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Ivan Nova, out since April 2014, will start Wednesday against Phillies

Yankees' Ivan Nova warms up his arm during

Yankees' Ivan Nova warms up his arm during the first day of spring training at George Steinbrenner Field in Tampa, Fla. on Feb. 12, 2013. Credit: Newsday / J. Conrad Williams, Jr.

Although Ivan Nova is coming off a lackluster rehab outing, Yankees manager Joe Girardi believes it's time to bring him back to the Bronx.

Nova, who underwent Tommy John surgery on his right elbow in April 2014, will start Wednesday afternoon against Cole Hamels and the Phillies at Yankee Stadium.

Nova, who hasn't pitched in a major-league game since April 19, 2014, allowed five runs in five innings in last Friday's rehab start for Triple-A Scranton/Wilkes-Barre, giving up seven hits and two walks, striking out four and hitting a batter. Only 49 of his 84 pitches were strikes.

That wasn't exactly encouraging, but minor-league rehab numbers aren't something that had a major influence on the decision to bring the 28-year- old righthander back into the rotation.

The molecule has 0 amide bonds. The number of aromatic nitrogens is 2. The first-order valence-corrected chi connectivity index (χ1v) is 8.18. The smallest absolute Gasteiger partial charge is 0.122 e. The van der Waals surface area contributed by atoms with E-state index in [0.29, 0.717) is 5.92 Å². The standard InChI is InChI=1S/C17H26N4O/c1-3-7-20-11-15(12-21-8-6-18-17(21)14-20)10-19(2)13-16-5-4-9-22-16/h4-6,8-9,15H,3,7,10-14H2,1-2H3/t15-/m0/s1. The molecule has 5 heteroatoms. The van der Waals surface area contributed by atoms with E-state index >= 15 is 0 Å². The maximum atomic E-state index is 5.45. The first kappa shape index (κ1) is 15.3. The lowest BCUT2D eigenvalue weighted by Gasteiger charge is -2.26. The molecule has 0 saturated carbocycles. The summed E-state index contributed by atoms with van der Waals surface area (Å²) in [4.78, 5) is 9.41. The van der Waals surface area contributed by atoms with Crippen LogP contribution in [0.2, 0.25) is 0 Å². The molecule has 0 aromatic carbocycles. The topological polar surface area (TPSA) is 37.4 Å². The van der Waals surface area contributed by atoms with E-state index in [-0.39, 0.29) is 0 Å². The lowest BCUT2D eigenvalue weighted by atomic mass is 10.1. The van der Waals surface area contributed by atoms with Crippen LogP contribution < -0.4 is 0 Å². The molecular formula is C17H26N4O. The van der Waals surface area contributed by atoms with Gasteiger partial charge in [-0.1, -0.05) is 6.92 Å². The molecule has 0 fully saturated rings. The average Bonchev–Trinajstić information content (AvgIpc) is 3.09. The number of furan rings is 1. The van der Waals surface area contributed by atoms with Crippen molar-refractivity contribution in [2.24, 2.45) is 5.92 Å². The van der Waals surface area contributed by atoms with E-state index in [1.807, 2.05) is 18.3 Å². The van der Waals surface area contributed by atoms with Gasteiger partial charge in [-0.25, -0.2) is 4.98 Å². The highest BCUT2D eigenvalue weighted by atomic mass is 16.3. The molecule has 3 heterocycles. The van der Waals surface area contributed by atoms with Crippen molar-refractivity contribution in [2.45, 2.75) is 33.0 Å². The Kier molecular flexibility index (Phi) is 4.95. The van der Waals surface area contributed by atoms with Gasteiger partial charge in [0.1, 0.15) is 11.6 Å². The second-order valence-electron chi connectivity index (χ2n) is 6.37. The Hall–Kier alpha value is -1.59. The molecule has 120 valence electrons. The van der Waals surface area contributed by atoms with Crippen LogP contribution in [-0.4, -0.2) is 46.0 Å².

"I don't think you can make too much of what a major- league pitcher or hitter is doing in a minor-league situation because it's just different," Girardi said before Monday night's series opener against the Phillies. "We just feel he's ready to go."

Nova acknowledged the disappointing nature of the rehab start, but he also doesn't believe the numbers were anything more than a minor blip on the overall radar to recovery.

"I didn't pitch good," he said. "That's not any excuse. It was the only bad one through the whole process. It was the only one I pitched like [that]. Even in the major leagues, you're going to have times when you don't pitch good."

For now, the injection of Nova into the starting rotation will not bump anyone out of it. The Yankees are expected to go with a six-man unit for a while, and Girardi said Adam Warren will make his scheduled start Thursday in Houston.

Warren is 5-4 with a 3.62 ERA in 13 starts this season. His status, and with it that of the six-man rotation after the July 1 game in Anaheim, is undecided. The Yankees are in the middle of a 20-games-in-20-days stretch.

"We just feel that it's probably important that we inject this sixth starter in, and that's why we're going to do it," Girardi said. "It could mean a lot. We know what [Nova's] capable of doing. He's really rested, in a sense. So it could mean a lot for our rotation."

For Nova, Wednesday will mean the culmination of a long rehab process.

"It's the moment that we have been waiting for," he said. " . . . I'm happy to be back."

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